Narrated by Jeff Daniels and featuring fittingly exaggerated dramatic recreations starring Charlie Day as Mike, The Saint of Second Chances is, in part, about the younger Veeck’s initial downfall and the shame and disgrace it begat. For Mike, drinking and exile ensued until he received a fortuitous opportunity to change his life: the chance to invest in the St. Paul Saints, an independent league team that was at the bottom of the proverbial barrel. With the support of his wife Libby, Mike took his shot with the enthusiasm and creativity he’d inherited from his “pied piper” dad, employing every and any trick in the book—hot tubs in the outfield; pigs that delivered balls to umpires; a disgraced nun giving massages to fans—to raise attendance. Part-circus, part-party, the Saints (co-owned by Bill Murray) were an outgrowth of Mike’s anything-goes personality and quickly became a phenomenon.
Directed by Neville and Malmberg with a rambunctiously motley form—including home movies, graphics, and jokey scenes featuring Mike and Libby acting—The Saint of Second Chances is the story of also-rans making good via hard work, determination and heart. Just as Mike played second fiddle to Bill, so too was St. Paul the junior to nearby Minneapolis (which had the World Series champion Twins), and the Saints were populated by players in need of a second (or third, or fourth) break. With his new independent-league outfit, Mike made baseball fun and additionally redeemed the broken, discarded, and disgraced. That peaked when (reluctantly, as he’s always admitted) he gave blacklisted former superstar Darryl Strawberry a spot in the lineup alongside teammate “Super” Dave Stevens—who has no legs!—and revitalized his passion for the game.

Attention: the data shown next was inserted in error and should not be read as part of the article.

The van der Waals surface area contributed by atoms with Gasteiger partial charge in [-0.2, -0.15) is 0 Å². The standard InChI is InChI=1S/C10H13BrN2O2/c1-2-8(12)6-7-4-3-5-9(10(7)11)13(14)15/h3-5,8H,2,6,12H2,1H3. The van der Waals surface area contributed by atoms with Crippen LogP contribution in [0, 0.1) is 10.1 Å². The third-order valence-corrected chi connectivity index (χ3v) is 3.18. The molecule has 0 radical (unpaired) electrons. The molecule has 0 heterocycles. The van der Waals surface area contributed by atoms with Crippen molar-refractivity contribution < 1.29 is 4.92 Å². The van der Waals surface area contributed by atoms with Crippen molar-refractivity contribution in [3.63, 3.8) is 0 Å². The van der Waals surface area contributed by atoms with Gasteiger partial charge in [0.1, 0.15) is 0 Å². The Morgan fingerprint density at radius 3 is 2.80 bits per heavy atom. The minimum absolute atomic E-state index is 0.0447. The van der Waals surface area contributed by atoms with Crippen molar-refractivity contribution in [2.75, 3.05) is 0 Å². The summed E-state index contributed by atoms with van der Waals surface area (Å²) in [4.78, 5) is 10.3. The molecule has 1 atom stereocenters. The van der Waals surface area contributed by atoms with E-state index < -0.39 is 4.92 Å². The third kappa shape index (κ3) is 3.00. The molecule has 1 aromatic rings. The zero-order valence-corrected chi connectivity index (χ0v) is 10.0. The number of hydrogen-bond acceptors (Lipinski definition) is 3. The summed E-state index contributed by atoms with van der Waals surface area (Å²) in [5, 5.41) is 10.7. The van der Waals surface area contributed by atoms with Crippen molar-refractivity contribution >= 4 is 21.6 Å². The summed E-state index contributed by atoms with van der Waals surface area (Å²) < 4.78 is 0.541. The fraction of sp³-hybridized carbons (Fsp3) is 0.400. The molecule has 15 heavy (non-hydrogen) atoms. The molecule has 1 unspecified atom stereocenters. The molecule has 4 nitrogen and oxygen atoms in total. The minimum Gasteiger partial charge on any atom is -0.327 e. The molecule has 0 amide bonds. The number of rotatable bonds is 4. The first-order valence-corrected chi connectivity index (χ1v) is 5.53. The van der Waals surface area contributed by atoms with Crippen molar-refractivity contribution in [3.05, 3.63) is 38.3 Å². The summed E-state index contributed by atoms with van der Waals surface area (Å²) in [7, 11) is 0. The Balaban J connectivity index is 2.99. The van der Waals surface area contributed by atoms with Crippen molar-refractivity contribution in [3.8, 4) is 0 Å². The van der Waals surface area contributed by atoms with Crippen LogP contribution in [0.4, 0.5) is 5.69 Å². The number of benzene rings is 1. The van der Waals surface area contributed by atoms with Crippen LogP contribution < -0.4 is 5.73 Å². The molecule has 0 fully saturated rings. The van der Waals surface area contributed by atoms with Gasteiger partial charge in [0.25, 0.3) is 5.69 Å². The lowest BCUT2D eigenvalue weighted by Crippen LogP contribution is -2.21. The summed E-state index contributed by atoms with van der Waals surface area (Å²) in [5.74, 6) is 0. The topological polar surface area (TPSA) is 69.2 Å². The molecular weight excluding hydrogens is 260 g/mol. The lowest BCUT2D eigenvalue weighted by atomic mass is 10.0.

The Saint of Second Chances is a testament to prioritizing goofy, compassionate family entertainment over winning and profit, as so many associated with the Saints readily attest. It’s also a tale about parents and children, first with regards to Bill and Mike, and then when it comes to Mike and his kids, son Night Train (yes, that’s his real name) and daughter Rebecca. Ever since his Demolition Derby disaster, Mike had dreamed of one day returning to the big leagues. Around the same time that offer finally arrived, however, so too did terrible news: Rebecca was going blind courtesy of a rare disorder. Recognizing the monumental choice before him, Mike made the selfless decision, and hearing him discuss it now—as well as the immense lengths he went to give Rebecca everything he could before her world went dark—is so touching that even the stoniest of viewers will find themselves moved to tears.
Neville and Malmberg’s film is a history lesson about the origins of today’s ballpark experience; from fireworks to themed nights to giveaways, every tactic fans have come to know and expect came from Mike or Bill’s imagination. Mike may claim that he specializes in cheap theatrics but what he really sells is effusive, inclusive happiness. It’s a strategy that paid major dividends in his career, both with the Saints (they’re now the Twins’ AAA affiliate) and his subsequent independent-league teams. It likewise proved central to his familial bonds, most notably with Rebecca, whom he doted on until her untimely death at the age of 29.
“Nobody has ever cheered for Goliath,” says the candid, funny and self-deprecating Mike in The Saint of Second Chances. “Underdogs are attractive.” As a triumphant one himself, he would know.